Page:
Course materials are made available in a learning and collaboration tool called Canvas which also includes reading lists and lecture recordings (where available).

Please remember that the recording of any class on a personal device requires the permission of the instructor.

Academic Integrity

The University of Auckland will not tolerate cheating, or assisting others to cheat, and views cheating in coursework as a serious academic offence. The work that a student submits for grading must be the student's own work, reflecting their learning. Where work from other sources is used, it must be properly acknowledged and referenced. This requirement also applies to sources on the internet. A student's assessed work may be reviewed against online source material using computerised detection mechanisms.

Inclusive Learning

All students are asked to discuss any impairment related requirements privately, face to face and/or in written form with the course coordinator, lecturer or tutor.

Student Disability Services also provides support for students with a wide range of impairments, both visible and invisible, to succeed and excel at the University. For more information and contact details, please visit the Student Disability Services’ website at http://disability.auckland.ac.nz

Special Circumstances

If your ability to complete assessed coursework is affected by illness or other personal circumstances outside of your control, contact a member of teaching staff as soon as possible before the assessment is due.

If your personal circumstances significantly affect your performance, or preparation, for an exam or eligible written test, refer to the University’s aegrotat or compassionate consideration page: https://www.auckland.ac.nz/en/students/academic-information/exams-and-final-results/during-exams/aegrotat-and-compassionate-consideration.html.

This should be done as soon as possible and no later than seven days after the affected test or exam date.

Student Feedback

At the end of every semester students will be invited to give feedback on the course and teaching through a tool called SET or Qualtrics. The lecturers and course co-ordinators will consider all feedback and respond with summaries and actions.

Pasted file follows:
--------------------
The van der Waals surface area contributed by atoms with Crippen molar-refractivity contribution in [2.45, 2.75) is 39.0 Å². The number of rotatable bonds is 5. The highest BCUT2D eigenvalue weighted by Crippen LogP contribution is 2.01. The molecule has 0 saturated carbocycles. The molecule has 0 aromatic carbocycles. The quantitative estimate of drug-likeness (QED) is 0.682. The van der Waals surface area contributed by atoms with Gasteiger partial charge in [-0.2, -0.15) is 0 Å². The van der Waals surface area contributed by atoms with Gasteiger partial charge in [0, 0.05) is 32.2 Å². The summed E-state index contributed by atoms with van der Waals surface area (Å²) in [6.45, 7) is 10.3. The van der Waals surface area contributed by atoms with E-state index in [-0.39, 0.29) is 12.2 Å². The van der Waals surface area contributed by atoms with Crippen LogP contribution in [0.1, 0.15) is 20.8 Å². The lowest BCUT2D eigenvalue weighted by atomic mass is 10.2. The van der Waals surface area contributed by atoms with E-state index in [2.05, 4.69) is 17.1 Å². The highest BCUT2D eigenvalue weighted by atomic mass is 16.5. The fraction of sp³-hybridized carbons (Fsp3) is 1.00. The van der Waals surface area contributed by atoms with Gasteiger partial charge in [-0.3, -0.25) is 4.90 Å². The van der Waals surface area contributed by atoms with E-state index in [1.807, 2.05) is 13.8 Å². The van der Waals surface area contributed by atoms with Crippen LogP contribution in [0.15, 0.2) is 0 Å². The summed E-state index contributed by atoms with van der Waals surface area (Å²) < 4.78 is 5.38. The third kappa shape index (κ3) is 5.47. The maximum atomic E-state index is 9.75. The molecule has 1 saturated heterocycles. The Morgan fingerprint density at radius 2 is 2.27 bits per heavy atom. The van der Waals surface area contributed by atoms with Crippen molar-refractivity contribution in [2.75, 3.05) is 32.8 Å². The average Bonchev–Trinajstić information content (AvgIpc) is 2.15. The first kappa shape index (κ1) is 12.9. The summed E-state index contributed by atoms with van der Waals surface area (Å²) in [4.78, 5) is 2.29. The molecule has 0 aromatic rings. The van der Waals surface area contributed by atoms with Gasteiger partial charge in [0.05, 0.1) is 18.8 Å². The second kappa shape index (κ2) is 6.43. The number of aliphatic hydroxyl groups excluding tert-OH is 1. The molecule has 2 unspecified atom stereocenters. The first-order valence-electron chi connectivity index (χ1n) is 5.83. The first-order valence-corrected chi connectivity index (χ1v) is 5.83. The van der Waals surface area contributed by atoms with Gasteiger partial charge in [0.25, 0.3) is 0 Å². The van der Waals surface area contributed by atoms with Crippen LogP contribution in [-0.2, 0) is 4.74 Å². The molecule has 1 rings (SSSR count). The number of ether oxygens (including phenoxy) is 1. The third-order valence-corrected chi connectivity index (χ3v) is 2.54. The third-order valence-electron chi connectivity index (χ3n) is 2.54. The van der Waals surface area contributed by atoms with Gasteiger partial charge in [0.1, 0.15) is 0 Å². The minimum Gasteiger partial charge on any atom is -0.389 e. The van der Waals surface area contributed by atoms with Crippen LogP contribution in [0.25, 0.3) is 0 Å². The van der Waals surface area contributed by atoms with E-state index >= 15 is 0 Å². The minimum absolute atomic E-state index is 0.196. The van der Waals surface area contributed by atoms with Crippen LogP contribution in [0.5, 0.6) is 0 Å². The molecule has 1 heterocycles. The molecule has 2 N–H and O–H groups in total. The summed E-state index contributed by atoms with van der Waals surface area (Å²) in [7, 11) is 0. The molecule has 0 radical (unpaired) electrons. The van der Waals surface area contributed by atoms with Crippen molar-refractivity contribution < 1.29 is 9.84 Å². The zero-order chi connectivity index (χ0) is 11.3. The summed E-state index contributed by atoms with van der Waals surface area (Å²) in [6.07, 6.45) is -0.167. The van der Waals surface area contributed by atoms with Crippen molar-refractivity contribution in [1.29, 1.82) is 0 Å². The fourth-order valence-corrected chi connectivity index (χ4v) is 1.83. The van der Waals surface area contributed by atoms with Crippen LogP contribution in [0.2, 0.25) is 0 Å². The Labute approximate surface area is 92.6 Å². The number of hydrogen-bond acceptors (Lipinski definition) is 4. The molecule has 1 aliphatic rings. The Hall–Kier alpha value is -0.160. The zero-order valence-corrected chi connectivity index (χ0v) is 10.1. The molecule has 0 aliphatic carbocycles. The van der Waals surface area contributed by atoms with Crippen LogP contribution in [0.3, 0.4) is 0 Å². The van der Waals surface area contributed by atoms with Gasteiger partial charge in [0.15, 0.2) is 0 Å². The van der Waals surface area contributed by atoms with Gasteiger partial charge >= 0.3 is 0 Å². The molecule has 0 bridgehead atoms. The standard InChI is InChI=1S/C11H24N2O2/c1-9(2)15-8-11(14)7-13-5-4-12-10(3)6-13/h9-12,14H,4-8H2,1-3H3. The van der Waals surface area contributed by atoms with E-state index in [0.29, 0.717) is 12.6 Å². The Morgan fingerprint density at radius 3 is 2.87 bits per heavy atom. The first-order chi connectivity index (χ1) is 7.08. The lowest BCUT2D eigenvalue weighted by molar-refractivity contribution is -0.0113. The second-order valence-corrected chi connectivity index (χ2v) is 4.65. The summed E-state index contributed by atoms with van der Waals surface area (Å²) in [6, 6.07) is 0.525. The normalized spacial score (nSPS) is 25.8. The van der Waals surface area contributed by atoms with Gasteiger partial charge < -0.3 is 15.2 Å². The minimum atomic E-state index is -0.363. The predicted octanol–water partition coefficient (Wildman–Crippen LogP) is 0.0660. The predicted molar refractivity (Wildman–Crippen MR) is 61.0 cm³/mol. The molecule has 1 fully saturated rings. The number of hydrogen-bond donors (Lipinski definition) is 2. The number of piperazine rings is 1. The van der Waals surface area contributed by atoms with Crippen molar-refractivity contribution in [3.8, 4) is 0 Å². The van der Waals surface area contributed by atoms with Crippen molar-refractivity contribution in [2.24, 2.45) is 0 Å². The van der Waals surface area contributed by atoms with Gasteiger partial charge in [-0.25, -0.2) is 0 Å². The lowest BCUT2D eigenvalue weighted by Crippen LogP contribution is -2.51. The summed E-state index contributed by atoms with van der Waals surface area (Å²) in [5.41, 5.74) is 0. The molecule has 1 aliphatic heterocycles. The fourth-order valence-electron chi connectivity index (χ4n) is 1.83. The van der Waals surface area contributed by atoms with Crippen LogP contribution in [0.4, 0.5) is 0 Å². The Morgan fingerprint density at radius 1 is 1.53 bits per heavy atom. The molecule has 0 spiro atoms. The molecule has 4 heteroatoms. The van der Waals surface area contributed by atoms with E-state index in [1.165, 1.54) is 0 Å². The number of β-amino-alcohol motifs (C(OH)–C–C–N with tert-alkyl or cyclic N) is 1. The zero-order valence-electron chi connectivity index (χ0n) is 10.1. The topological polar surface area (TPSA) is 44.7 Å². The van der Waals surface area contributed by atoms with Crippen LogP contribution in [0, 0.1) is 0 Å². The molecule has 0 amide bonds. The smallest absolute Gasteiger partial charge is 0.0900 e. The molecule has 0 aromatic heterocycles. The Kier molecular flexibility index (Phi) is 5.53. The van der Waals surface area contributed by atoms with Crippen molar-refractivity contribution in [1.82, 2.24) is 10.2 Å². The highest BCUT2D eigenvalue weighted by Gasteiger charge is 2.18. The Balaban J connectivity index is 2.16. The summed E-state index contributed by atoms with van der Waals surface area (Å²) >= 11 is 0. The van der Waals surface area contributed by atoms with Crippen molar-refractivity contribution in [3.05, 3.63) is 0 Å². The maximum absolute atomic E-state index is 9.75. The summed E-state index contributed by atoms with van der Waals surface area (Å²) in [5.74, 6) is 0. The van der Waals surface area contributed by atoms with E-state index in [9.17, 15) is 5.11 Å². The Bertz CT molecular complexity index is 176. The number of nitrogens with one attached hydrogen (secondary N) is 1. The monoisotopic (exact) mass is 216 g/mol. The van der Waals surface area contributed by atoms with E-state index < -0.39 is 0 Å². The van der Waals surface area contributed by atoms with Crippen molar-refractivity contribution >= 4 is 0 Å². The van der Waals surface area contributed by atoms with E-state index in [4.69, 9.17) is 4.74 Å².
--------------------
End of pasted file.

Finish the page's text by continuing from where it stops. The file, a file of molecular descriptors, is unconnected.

Your feedback helps teachers to improve the course and its delivery for future students.

Class Representatives in each class can take feedback to the department and faculty staff-student consultative committees.

Student Charter and Responsibilities

The Student Charter assumes and acknowledges that students are active participants in the learning process and that they have responsibilities to the institution and the international community of scholars. The University expects that students will act at all times in a way that demonstrates respect for the rights of other students and staff so that the learning environment is both safe and productive. For further information visit Student Charter (https://www.auckland.ac.nz/en/students/forms-policies-and-guidelines/student-policies-and-guidelines/student-charter.html).


Elements of this outline may be subject to change. The latest information about the course will be available for enrolled students in Canvas.

In this course you may be asked to submit your coursework assessments digitally. The University reserves the right to conduct scheduled tests and examinations for this course online or through the use of computers or other electronic devices. Where tests or examinations are conducted online remote invigilation arrangements may be used. The final decision on the completion mode for a test or examination, and remote invigilation arrangements where applicable, will be advised to students at least 10 days prior to the scheduled date of the assessment, or in the case of an examination when the examination timetable is published.

Published on 19/12/2019 08:36 a.m.